many have used the US health care system as a poster child of the wrongness of free markets. i'm not sure in what sense that claim is made, since it is given as a simple Truth without any backing facts. what is never really addressed in all the webs-wide diatribes are price controls. under a universal coverage scheme, there would still be limits placed on health care, perhaps different from the ones we have today, especially limited access to procedures such as those being seen in the UK. the only difference would be who gets shafted. the flaw is in the semantic packaging of health care as "insurance" when it is actually a group payment plan. by removing the consumer from the cost of the service, we are distorting consumption decisions. prices are free to rise, unchecked by the people who should care the most.

in a free market, prices are free to fluctuate as necessary, without any artificial ceilings or floors imposed by external forces, especially central planners. if pollution has a cost, why is it not reflected in the price of the polluting fuel? granted, there are great arguments to be had on how to determine and apportion these costs, but the fundamental problem remains: once a price becomes mired in political influence, decision-making necessarily becomes distorted. the same politicians who spout pro-alternative energy rhetoric are the same people that demand lower oil prices, necessarily driving people to ignore their consumption habits.

i would argue that the gubmint's role in a market is to provide non-proscriptive regulations that promote transparency and seek to prevent fraud, even including watchdog groups in the fray (since they aren't as susceptible to political influence pedling). i would consider this approach to be a breech of the levy that is the regulatory monopoly gubmint holds over the market.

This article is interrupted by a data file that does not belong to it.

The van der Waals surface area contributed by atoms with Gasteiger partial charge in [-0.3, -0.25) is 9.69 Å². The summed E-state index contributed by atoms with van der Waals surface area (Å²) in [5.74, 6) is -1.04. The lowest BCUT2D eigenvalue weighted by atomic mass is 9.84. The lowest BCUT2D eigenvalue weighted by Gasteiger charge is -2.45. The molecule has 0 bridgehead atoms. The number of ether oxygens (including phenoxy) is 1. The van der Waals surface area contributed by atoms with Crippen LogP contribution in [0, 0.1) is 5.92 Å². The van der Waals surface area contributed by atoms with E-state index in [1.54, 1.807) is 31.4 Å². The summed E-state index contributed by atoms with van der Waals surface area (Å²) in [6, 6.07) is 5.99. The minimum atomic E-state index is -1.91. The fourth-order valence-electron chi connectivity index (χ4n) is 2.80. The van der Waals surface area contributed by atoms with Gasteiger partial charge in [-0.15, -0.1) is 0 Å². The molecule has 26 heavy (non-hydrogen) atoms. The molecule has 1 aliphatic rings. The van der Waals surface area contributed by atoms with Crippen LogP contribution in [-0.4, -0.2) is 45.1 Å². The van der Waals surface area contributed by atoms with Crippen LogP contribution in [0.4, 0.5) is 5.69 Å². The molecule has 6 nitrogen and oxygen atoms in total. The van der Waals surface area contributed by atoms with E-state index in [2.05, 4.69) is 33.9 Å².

i invite folks to give up on the Government Control Fairy that is the true cause of all of our current woes. free markets are not good or evil, but the embodiment of voluntary, non-coercive exchange of property between participants. gubmint does have a role in protecting people in this environment, but should recuse itself from presuming to know how to implement these exchanges.

the folly of central planning

as if Kelo-style takings weren't enough, KipEsquire points out the further absurdity of 'historic preservation' run amok. by making a blanket statement that 57 blocks and 197 additional properties are somehow collectively historic is simply assinine.
Kip’s Law: Every advocate of central planning always — always — envisions himself as the central planner.
this fits nicely into my theme around election time that people are perfectly willing to give away other people's rights, so long as their desires are acheived.


(HT: MP)

20 September 2008

a double standard

Bob Barr, that such-n-such so-n-so from Georgia, has filed suit to remove the D and R candidates from the Texas ballot. McCain missed the filing deadline and O'Bama may not have been nominated in time, according to the lawsuit. i guarantee that the facts of the case won't change the outcome. third parties are subjected to the letter of the law in an effort to keep them off the ballot so they won't interfere with the big boys.

the major parties are not subject to laws the same way we are. they control every aspect of elections, including gerrymandered districting, ballot access, debate participation, election law, registration, etc. as with any cartel, their interest is in maintaining the current power structure. until The People give a shit and actually take change for themselves, we will be stuck with the same stupid load of crap that is the american political system.

if you read the comments on all the different articles on this subject, you'll see a lot of folks don't care, provided their guy is put in a better position. in this climate, we get what we deserve: more Bush-style antics. as long as we keep putting more and more power in the hands of the few, we'll be required to fight dirty to make sure the 'right' people are entrusted with that power. that's why american politics is so much more cutthroat these days: we're all pissed at each other and want to make sure They don't get to choose for us.

16 September 2008

the sound and the fury

recently i've been pwned by my system sound, which began ignoring my requests to hear music unless it was on certain webs pages, and even that was iffy most days. i've been a-googling for days looking for config files to tweak and pestering scavinger for tips. (he doesn't know anything.) the next step in its grand plan to annoy me into purchasing a mac before its time was to screw up the volume indicator window. now my mouse controls won't alter volume and the stupid thing won't paint correctly.